Still, Pan Am didn’t ignore wealthy sportsmen asking for drop-off/pick-up requests at fishing outposts along the company’s standard Miami-Nassau flight path, especially after twenty-two-seat Consolidated Commodores began to ply the route in mid-1931. These aircraft tripled seating capacity, reduced flight time, and provided greater comfort than the route’s long-serving Sikorsky S-38As, especially unit NC-8000, Pan Am’s first S-38 purchase, that had flown for more than five year, primarily on this milk-run.

Demand for Miami-Nassau en route stops increased, particularly for drop-off/pick-up at Cat Cay, a celebrity sportsman’s getaway. One-hundred-and-four passengers bought a one-way ticket to Cat Cay in the first quarter of 1933 and did so in greater numbers and at a higher per-mile rate than a standard Miami-Nassau ticket rate.

Capitalizing on customer willingness to pay fare premiums, Pan Am initiated a Miami-Cat Cay, Bahama route. The sixty-mile route (each way) offered benefits beyond cash flow: its aging, eight-seat Sikorsky S-38s fit the route perfectly; minimal navigation challenges (point the nose due east outbound, and due west inbound) helped less-experienced pilots hone their skills and built flight hours (albeit slowly) required to advance to longer routes aboard more-complex, less-forgiving airplanes.

“Pan American Air Ways,” Vol. 4.No. 3, June 1933, p. 24.


Pan American Airways Logo c. 1930s


MAY 24, 1933

 “New Slogan Gifted to PAA”

Al Smith and Pan Am's "Merchant Marine of the Air" Speech, May 22, 1933, and Pan Am 1940s Ad promoting the slogan
• (Left) Al Smith, New York Governor, "America - On the Sea and in the Air,” Merchant Marine of the Air speech May 22, 1933. "Pan American Air Ways," Vol. 4, No. 3, June 1933, p.20.
• (Right) 1940's Pan Am Ad "See South America" promoting the slogan "Merchant Marine of the Air" (PAHF Collection).


While Juan Trippe and Pan American Airways used the tagline “the Merchant Marine of the Air” for decades, the iconic phrase didn’t come from his lips. Rather, New York political stalwart, Al Smith (former New York State Governor and a one-time United States Presidential candidate) laid the moniker on Pan American Airways during a nation-wide radio address, May 22, 1933, in honor of National Maritime Day.

Starting with American shipping growth, Smith stated, “in the past five years American ship lines have constructed 42 new ocean-going vessels costing more than a quarter of a billion dollars, giving employment during the depression to thousands of workmen.”

“In these same five years,” he continued, “private initiative, backed by intelligent legislation has added a new arm to American commerce with a national system of airways between this country and the markets of 32 nations” (Pan Am, not named directly, was America’s only airline serving more than two countries).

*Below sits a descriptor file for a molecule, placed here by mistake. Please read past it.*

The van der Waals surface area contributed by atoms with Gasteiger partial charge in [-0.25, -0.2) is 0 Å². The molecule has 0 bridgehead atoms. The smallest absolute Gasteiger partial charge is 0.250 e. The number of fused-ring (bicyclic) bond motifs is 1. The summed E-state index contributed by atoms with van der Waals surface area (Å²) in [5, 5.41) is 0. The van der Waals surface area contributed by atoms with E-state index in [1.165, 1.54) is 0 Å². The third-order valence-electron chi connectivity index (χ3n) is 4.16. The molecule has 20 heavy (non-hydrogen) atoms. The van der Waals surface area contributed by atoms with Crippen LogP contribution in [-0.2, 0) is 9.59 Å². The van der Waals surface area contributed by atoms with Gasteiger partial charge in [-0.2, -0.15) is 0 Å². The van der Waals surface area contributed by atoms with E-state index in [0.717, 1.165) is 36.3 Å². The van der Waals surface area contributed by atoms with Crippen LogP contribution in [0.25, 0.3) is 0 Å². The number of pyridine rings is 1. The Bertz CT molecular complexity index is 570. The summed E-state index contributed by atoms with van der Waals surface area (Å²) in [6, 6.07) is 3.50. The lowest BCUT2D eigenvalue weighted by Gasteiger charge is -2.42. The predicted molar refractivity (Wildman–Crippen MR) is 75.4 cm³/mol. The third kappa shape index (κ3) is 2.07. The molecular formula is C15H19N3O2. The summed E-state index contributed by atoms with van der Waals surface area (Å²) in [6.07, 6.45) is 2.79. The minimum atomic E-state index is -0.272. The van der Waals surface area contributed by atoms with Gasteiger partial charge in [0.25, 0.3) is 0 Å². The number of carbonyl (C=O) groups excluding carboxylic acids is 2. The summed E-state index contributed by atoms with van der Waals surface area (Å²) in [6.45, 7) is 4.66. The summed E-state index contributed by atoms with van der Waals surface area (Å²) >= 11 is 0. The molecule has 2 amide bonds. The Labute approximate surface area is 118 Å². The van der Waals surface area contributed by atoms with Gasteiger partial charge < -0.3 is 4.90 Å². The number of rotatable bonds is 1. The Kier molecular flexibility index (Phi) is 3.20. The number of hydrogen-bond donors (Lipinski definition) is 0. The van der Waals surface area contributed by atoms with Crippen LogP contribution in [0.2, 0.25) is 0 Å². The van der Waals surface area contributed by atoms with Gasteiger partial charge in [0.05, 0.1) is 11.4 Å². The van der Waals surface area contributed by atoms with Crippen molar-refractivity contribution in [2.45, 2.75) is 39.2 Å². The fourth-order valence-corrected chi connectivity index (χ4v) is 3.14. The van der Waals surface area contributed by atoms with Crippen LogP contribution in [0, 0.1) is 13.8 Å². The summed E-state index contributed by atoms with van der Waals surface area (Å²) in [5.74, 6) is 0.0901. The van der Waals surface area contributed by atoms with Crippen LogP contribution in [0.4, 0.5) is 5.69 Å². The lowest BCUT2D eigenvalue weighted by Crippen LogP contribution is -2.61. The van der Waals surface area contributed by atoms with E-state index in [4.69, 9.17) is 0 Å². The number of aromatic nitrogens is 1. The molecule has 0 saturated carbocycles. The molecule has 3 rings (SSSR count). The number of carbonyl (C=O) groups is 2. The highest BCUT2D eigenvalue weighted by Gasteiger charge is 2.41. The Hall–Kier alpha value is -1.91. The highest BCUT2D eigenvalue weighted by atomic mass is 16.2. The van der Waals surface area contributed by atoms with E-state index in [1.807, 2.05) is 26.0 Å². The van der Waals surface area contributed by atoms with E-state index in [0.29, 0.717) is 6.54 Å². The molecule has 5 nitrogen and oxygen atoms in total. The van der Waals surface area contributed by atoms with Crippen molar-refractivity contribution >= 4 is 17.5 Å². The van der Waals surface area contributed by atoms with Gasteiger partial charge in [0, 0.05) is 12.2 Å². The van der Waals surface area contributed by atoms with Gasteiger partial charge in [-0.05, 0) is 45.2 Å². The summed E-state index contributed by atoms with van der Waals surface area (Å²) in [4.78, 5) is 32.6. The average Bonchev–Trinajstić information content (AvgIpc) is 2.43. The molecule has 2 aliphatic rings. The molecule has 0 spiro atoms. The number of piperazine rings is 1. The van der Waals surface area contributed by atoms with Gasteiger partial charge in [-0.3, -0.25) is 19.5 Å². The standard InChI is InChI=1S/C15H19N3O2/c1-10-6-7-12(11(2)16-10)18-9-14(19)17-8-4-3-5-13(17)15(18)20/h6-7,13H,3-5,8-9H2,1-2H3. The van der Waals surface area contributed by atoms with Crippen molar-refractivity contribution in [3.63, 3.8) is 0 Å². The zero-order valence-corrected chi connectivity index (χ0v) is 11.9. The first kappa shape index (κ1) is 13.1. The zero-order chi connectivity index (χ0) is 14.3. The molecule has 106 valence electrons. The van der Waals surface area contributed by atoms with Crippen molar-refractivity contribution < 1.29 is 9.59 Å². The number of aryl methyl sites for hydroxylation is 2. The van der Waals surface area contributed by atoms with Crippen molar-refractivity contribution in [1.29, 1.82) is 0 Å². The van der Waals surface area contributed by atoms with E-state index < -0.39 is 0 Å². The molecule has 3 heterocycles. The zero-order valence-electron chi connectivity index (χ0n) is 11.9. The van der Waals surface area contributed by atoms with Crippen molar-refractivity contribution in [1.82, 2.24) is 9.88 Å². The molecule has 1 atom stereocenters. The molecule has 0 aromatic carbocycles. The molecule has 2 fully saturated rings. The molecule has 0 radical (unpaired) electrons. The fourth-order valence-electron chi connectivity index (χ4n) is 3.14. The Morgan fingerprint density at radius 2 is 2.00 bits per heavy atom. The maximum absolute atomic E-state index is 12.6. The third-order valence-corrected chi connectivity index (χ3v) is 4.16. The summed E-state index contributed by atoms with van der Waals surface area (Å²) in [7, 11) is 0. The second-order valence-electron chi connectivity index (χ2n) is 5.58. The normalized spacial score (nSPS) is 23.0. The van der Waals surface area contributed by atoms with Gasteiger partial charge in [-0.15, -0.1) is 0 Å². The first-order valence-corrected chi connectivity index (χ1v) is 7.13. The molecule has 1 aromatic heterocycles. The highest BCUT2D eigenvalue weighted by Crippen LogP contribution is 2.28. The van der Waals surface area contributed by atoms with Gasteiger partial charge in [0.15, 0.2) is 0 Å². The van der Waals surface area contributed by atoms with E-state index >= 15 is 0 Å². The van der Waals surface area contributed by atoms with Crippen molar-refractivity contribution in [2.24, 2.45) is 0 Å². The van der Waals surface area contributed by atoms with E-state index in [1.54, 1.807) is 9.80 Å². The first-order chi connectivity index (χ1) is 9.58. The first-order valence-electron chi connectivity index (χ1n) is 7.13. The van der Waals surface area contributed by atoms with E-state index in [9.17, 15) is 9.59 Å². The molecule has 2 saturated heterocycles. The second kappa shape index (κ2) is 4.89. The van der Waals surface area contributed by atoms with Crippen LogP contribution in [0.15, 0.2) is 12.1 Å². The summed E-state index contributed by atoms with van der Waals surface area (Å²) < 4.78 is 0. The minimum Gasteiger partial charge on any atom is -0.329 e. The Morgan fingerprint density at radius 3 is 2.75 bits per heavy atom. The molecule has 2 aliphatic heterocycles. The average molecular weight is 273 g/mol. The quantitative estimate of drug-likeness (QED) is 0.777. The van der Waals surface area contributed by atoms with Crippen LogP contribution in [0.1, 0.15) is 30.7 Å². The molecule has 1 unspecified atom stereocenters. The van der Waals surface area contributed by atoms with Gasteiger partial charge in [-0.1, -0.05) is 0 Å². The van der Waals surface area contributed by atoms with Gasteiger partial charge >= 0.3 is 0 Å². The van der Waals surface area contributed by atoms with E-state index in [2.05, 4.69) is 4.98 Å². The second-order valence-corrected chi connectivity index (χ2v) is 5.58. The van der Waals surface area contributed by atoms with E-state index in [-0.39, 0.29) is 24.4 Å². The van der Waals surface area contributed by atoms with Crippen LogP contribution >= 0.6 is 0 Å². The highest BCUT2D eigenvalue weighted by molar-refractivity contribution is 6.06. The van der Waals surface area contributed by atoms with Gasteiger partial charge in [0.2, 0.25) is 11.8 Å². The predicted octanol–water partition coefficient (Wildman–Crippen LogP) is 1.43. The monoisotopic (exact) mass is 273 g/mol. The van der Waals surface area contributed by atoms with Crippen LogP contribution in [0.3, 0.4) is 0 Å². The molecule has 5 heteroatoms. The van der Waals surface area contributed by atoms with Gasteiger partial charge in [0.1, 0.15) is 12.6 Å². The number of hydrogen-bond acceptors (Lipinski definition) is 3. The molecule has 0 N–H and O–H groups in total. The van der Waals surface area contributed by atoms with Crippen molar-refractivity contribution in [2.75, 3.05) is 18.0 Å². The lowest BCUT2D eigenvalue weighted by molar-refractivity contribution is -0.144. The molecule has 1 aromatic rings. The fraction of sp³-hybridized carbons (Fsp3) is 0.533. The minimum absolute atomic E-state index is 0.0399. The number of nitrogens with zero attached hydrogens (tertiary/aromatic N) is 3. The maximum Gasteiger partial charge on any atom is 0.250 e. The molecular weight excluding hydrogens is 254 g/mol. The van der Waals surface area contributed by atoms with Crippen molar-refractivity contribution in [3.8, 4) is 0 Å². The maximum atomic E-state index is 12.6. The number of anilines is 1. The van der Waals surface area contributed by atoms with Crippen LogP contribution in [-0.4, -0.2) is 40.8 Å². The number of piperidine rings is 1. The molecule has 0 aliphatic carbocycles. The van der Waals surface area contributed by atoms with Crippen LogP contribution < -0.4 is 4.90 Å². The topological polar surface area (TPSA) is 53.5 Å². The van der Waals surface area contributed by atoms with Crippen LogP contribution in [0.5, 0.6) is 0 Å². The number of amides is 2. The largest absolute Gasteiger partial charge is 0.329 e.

“Today this merchant marine of the air has attained world leadership. Our aircraft factories are building a fleet of flying clipper ships, the largest merchant aircraft, to hold this supremacy and to win for America its rightful place on the fast developing trade airways of the world.” “We have,” Smith concluded, “put the American flag back upon the world’s main trade routes.” (p.20)

Pan Am’s marketing team seized on the concept and the phrase, “merchant marine of the air,” was a mainstay of Pan Am materials for the next two decades.

• Banning, Eugene. "Airlines of Pan American Airways since 1927," Paladwr Press, 2001.
• "Pan American Air Ways," Vol. 4, No. 3, June 1933.

Photo montage:
• Al Smith, New York Governor, "America - On the Sea and in the Air,” Merchant Marine of the Air speech May 22, 1933. "Pan American Air Ways," Vol. 4, No. 3, June 1933, p.20.
• 1940's Pan Am Ad "See South America" promoting the slogan "Merchant Marine of the Air" (PAHF Collection).


Pan American Airways Logo c. 1930s


MAY 31, 1933

 “Growing in Mexico”

 Aerovias Centrales S.A and Pan Am Trunk Line Map 1933 University of Miami Special Collections

Map: Aerovias Centrales, S.A. & Pan American Airways Trunk Line. (“Pan American Air Ways,” Vol. 4, No. 5, October 1933, p. 14)

Pan American Air Ways announced in mid-May 1933 that Aerovías Centrales S.A., an affiliate created fifteen-months earlier to fill the Mexico domestic-service hole created by Corporatión de Aeronáutica de Transportes’ failure, now linked the cross-border city Nogales (Mexico/Arizona) to Mexico City on a 1,300-mile, nine-stop route.

The new Aerovías Centrales S.A. branch line opened western United States customers to air commerce throughout Central and western South America, even business opportunities throughout the Caribbean and South America’s eastern shore. The “west-coast” route intersected Aerovías Centrales S.A.’s existing 1,200-mile, six-stop Mexico City to El Paso line at Durango, 480 miles north of Mexico City. Pan Am’s other Mexican domestic airline, Compañía Mexicana de Aviación, S.A., shared its Mexico City operations base with Aerovías Centrales S.A. making Mexico City Pan Am’s western operational center for its growing air network.

Aerovías Centrales S.A.’s moment in aviation history was short-lived. Aviation historian, R.E.G. Davies, writes that “On 18 December, 1935, Aerovías Centrales itself was dissolved, mainly because Pan American refused to comply with the new Mexican law directing that all flying crew must be Mexican nationals.” (14) Still, corporate assets shifting allowed Pan Am to maintain its trans-Mexico operations via Mexico’s east and west coasts to Mexico City which was essential to maintaining and growing it North to South America airways business monopoly.

Sources and Photo:
• Davies, R.E.G. “Airlines of Latin America since 1919.” Smithsonian, 1984.
• “Pan American Air Ways,” Vol. 4, No. 5, October 1933, pp. 13-14.


Pan American Airways Logo c. 1930s